Tale of innocence lost needs a bit more spark

Author Claire Messud (above) charts the pain of growing up and apart in The Burning Girl.
Author Claire Messud (above) charts the pain of growing up and apart in The Burning Girl.PHOTO: LITTLE

Claire Messud, whose previous novel The Woman Upstairs leapt off the page with the fiery anger of its narrator, delves into female interiority again with her latest work.

This time, she tries to get under the skin of a pair of preteen girls who are best friends, but The Burning Girl does not quite set the world on fire.

The girls' story plays out almost like that of star-crossed lovers, with their eventual separation written in their family backgrounds.

Julia Robinson, the narrator looking back on events, hails from a stable middle-class professional family. Her best friend, Cassie Burnes, is brought up solely by her mother, a religious hospice nurse.

They first met in nursery and Julia "can't remember a time when I didn't know her, when I didn't pick her sleek white head out of a crowd... and think of her, some ways, as mine".

The girls get into scrapes such as those involving a dog and an abandoned asylum, but the real horror for Julia is how they grow apart after they are slotted into different classes in high school due to their different academic abilities.



    By Claire Messud Little, Brown Book Group/ Paperback/ 247 pages/ $29.95/Books Kinokuniya/

    3.5/5 stars

While Julia looks set for a bright future, Cassie falls under bad influences. As the latter's life becomes more troubled - her mother's boyfriend moves in and restricts her freedom - she runs away from home in search of her birth father.

Messud parses the pain behind the dissolution of a relationship, an emotional upheaval no matter how young the protagonists.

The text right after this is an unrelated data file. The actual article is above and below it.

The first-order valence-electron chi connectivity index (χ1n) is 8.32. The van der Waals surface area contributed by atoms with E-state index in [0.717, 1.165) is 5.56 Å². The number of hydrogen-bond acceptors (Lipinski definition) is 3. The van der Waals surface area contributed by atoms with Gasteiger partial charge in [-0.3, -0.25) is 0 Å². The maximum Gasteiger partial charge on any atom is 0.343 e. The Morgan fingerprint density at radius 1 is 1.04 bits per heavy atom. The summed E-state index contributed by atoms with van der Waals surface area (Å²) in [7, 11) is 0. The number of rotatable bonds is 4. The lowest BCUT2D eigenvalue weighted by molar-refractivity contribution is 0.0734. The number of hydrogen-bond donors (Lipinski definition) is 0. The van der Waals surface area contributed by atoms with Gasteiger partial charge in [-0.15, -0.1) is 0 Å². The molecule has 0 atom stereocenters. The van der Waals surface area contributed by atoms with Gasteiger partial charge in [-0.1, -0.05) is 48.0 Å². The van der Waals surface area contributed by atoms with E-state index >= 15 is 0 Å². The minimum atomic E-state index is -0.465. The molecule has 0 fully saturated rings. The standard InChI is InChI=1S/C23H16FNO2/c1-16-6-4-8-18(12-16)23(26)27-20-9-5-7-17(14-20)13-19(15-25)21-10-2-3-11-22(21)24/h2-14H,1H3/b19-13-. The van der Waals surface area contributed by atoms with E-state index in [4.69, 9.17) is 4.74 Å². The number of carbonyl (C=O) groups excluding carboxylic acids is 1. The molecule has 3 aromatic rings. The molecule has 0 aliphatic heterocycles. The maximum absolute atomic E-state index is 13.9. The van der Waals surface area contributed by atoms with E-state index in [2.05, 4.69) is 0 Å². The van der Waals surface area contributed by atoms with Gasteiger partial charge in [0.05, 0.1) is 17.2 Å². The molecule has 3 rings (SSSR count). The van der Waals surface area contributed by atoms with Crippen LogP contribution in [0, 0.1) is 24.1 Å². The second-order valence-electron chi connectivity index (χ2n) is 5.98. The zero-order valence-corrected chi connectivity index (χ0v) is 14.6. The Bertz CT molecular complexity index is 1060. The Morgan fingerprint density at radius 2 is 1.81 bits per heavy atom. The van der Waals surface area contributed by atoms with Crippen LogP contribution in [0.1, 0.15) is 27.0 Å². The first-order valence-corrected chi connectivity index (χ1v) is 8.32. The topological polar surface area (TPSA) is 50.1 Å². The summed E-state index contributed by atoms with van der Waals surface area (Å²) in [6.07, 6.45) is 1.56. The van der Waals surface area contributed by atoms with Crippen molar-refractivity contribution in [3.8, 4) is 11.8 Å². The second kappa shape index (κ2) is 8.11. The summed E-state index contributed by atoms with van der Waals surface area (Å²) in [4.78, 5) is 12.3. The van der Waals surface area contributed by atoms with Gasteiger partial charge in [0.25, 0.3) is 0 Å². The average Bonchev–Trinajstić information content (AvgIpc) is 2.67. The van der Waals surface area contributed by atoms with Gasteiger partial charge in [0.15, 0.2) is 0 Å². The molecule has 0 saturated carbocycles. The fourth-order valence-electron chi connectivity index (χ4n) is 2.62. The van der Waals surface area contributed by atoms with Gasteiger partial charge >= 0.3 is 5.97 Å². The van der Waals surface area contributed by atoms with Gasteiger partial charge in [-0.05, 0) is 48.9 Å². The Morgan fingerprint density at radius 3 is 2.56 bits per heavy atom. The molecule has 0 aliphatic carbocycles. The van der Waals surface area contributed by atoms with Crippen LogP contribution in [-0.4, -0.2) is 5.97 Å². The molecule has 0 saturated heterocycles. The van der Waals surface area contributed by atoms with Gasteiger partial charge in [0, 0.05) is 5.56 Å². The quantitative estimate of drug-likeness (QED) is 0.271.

The book, which reads like an elegiac lament of innocence lost, suggests that to grow up is to lose close friends and even freedom.

In a section that resonates amid news reports of rapes on American college campuses, in villages in India or homes here, Julia muses: "Sometimes I felt that growing up and learning to be a girl was about being afraid... You came to know in a way you hadn't as a kid, that the body you inhabit was vulnerable, imperfectly fortified."

But something does not quite ring true.

Julia, narrating events in her late teens, sounds too precocious for her age. Cassie feels underwritten, coming across as the stereotypical troubled girl and runaway.

But Messud does make an intriguing observation about society's perverse preference for troubled girls to suffer a fatal end - it can then remember such victims fondly (think Laura Palmer from the television series Twin Peaks, for instance).

While one wishes the two lead characters are fleshed out more, Messud's book is nonetheless a welcome addition to books charting the complex interior world of women.

If you liked this, read: Cat's Eye by Margaret Atwood (Anchor Books, 1998, $26.03, available for order from Books Kinokuniya), in which an artist looks back on her life and childhood in Toronto, including her girlhood best friend-cum-enemy, who continues to haunt her.

A version of this article appeared in the print edition of The Straits Times on September 12, 2017, with the headline 'Tale of innocence lost needs a bit more spark'. Print Edition | Subscribe